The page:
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For our party to succeed it must be a comradely coalition

I felt for Jeremy Corbyn as former Labour leaders toured the TV studios attacking him. Luckily, not every MP is against him.

By John McDonnell

Two weeks after the vote to leave the EU and the Tories are in a full-blown leadership contest. Some Labour MPs are despondent at the outcome of the vote, while others are seeing it as an opportunity to achieve their personal ambitions.

I will fight tooth and nail to make sure our party never splits. Yet it is not a fight any Labour politician or member can do alone. We are a democratic socialist party and we cannot have one without the other. Those who wish to ignore one or both are the ones who wish to divide our party and movement.

I have really felt for Jeremy Corbyn over this period, as he is the first Labour leader to have former leaders touring the TV studios openly attacking him and calling for him to go. Although I or Jeremy would be happy to meet and discuss any views that those such as Neil Kinnock or his son have on how we dislodge a Tory government, we both think that such things should be done in a comradely way and not in the media.

The truth is that nine months after Jeremy became leader of the Labour Party on the back of an overwhelming mandate from party members, there are some members of the Parliamentary Labour Party (PLP) who have not been able to accept this outcome and never will be; some who were open and others who held their tongue but never their opinions. And there are those who are still not happy with the changes to the way we select a leader that equalised the rights of MPs with those of our membership.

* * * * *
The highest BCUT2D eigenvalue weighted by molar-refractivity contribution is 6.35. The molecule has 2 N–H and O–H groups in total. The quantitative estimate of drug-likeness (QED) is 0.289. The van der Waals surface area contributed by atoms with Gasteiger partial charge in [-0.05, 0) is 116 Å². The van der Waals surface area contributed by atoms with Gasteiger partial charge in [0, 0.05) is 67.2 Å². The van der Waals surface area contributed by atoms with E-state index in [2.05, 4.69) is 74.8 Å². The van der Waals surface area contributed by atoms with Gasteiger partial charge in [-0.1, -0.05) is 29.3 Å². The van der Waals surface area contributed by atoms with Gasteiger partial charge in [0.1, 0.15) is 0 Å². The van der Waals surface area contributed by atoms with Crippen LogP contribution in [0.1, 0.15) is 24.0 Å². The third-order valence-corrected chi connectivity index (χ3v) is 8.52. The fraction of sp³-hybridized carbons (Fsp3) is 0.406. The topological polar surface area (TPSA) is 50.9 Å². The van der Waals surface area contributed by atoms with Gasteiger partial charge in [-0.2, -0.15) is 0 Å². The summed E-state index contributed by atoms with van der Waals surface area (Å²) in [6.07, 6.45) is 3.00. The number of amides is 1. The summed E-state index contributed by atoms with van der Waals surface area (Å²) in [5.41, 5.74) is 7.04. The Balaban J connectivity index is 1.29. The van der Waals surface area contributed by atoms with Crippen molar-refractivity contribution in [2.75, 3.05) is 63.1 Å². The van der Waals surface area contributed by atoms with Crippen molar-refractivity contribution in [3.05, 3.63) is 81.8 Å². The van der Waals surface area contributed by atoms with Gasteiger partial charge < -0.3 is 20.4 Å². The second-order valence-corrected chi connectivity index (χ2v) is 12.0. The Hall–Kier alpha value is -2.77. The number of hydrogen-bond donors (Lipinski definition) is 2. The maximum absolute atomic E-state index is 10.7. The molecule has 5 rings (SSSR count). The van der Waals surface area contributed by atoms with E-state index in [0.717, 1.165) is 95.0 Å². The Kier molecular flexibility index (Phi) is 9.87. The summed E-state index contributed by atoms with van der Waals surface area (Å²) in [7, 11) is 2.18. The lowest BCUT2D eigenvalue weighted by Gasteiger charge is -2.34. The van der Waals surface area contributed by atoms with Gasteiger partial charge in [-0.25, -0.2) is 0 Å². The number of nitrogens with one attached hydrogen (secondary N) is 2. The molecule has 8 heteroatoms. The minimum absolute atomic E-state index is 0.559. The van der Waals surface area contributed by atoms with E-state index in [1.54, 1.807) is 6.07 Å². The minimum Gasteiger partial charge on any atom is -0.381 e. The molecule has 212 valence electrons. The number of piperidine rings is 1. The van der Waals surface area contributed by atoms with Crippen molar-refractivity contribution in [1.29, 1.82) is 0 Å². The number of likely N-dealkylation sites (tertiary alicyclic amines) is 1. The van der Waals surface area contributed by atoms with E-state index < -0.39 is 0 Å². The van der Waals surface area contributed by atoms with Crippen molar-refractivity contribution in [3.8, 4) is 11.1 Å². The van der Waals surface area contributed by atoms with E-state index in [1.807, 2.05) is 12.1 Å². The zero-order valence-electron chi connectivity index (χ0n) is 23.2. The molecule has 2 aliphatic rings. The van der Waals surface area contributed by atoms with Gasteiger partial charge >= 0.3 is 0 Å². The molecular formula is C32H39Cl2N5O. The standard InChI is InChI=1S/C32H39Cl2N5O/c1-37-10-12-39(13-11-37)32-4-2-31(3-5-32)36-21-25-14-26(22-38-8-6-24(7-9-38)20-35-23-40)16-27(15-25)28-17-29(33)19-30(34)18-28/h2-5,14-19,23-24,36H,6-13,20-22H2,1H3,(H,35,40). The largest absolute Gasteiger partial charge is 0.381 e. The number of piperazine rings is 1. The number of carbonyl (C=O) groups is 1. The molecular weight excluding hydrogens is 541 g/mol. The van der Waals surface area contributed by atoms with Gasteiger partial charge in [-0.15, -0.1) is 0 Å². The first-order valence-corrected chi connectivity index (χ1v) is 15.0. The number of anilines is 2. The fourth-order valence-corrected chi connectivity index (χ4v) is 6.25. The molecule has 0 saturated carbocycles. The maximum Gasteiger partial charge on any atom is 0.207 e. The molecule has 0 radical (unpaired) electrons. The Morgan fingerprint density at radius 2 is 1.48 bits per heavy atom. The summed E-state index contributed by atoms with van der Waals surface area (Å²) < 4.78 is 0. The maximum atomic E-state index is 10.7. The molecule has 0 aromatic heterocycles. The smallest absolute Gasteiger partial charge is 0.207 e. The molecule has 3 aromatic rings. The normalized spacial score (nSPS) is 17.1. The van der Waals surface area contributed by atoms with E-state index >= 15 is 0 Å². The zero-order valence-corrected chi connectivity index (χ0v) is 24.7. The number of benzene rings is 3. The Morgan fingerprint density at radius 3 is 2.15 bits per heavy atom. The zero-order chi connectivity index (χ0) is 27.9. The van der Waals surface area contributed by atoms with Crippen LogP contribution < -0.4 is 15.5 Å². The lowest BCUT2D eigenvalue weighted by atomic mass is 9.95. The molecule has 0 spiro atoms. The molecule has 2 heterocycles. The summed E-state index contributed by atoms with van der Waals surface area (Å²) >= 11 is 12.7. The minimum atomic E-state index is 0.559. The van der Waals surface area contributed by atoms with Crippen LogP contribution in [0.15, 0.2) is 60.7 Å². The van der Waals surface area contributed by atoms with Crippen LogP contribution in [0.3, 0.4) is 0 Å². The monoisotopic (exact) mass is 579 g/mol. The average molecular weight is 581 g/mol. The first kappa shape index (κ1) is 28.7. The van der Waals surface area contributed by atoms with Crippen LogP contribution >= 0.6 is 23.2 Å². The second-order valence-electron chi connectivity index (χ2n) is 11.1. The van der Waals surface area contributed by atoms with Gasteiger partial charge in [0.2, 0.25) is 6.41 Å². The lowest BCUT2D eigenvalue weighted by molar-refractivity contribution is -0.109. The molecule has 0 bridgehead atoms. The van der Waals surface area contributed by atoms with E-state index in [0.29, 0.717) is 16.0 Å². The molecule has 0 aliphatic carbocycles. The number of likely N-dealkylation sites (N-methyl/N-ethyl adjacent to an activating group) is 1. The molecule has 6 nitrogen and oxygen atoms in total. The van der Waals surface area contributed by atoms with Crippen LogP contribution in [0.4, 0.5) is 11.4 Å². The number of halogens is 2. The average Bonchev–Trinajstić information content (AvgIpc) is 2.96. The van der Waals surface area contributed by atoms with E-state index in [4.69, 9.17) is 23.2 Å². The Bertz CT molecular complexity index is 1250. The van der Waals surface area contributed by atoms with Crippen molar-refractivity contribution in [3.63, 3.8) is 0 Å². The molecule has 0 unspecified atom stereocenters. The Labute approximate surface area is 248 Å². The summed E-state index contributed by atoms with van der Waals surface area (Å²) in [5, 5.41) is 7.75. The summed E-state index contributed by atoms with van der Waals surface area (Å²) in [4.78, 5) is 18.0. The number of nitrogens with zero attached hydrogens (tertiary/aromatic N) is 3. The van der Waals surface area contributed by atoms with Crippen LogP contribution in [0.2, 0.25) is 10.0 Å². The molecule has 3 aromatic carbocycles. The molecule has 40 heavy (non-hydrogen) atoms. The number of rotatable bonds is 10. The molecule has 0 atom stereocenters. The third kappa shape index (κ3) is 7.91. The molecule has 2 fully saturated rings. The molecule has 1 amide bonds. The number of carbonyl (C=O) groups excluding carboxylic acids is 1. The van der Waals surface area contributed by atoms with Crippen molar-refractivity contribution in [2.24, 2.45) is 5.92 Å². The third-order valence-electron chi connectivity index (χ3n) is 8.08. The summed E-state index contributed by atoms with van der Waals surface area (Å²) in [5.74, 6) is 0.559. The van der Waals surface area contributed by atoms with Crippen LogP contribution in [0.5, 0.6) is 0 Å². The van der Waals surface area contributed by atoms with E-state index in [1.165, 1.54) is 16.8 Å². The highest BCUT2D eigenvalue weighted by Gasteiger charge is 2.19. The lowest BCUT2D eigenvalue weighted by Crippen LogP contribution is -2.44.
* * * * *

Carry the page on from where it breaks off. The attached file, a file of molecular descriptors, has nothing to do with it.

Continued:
Yet a quarter of a million members cannot be ignored. It is they who knock on the doors and deliver leaflets that help Labour MPs get elected. Those who feel they have a mandate from the electorate at a general election have to realise that it is a mandate that was won on a Labour platform and with the help of many members of the Labour Party, whose voice now needs to be recognised.

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There are some Labour MPs who are intransigent to the leadership of Jeremy regardless. However, there are others who may not support Jeremy but respect democracy and want to see the Labour Party, regardless of who its leader is, take on the government. It is those MPs who understand that for our party to succeed it must be a comradely coalition.

That is why Jeremy in his calm and dignified way has proposed a period of consultation and dialogue to identify the views of those members of the NEC, trade unions and sections of the PLP on the best way forward. This is the way to take the heat out of the situation and bring people together, not just to oppose the Tories but also to shape the future of the country.


Rules to live by

After the vote to leave, George Osborne went to ground for several days. When he re-emerged, it became clear why. The Chancellor had promised an austerity Budget if Leave won the referendum, in a transparent attempt to blackmail the population. Yet “Project Fear” failed spectacularly; voters don’t like being bullied or threatened.